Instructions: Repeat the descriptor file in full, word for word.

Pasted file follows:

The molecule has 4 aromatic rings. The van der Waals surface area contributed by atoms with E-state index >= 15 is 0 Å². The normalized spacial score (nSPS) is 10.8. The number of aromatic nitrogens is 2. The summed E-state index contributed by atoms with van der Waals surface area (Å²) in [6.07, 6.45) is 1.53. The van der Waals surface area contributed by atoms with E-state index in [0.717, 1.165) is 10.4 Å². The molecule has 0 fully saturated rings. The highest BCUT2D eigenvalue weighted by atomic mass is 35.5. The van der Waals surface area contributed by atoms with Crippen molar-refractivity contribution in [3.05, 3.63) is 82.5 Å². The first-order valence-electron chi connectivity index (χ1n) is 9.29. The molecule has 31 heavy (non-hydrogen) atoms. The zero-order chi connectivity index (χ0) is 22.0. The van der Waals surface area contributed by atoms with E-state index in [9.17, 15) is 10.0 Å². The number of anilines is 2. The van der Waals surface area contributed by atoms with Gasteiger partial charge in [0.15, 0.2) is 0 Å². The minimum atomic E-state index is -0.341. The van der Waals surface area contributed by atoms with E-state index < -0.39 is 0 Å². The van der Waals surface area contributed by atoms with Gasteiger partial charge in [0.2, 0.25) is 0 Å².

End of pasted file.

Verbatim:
The molecule has 4 aromatic rings. The van der Waals surface area contributed by atoms with E-state index >= 15 is 0 Å². The normalized spacial score (nSPS) is 10.8. The number of aromatic nitrogens is 2. The summed E-state index contributed by atoms with van der Waals surface area (Å²) in [6.07, 6.45) is 1.53. The van der Waals surface area contributed by atoms with E-state index in [0.717, 1.165) is 10.4 Å². The molecule has 0 fully saturated rings. The highest BCUT2D eigenvalue weighted by atomic mass is 35.5. The van der Waals surface area contributed by atoms with Crippen molar-refractivity contribution in [3.05, 3.63) is 82.5 Å². The first-order valence-electron chi connectivity index (χ1n) is 9.29. The molecule has 31 heavy (non-hydrogen) atoms. The zero-order chi connectivity index (χ0) is 22.0. The van der Waals surface area contributed by atoms with E-state index in [9.17, 15) is 10.0 Å². The number of anilines is 2. The van der Waals surface area contributed by atoms with Gasteiger partial charge in [0.15, 0.2) is 0 Å². The minimum atomic E-state index is -0.341. The van der Waals surface area contributed by atoms with E-state index < -0.39 is 0 Å². The van der Waals surface area contributed by atoms with Gasteiger partial charge in [0.2, 0.25) is 0 Å².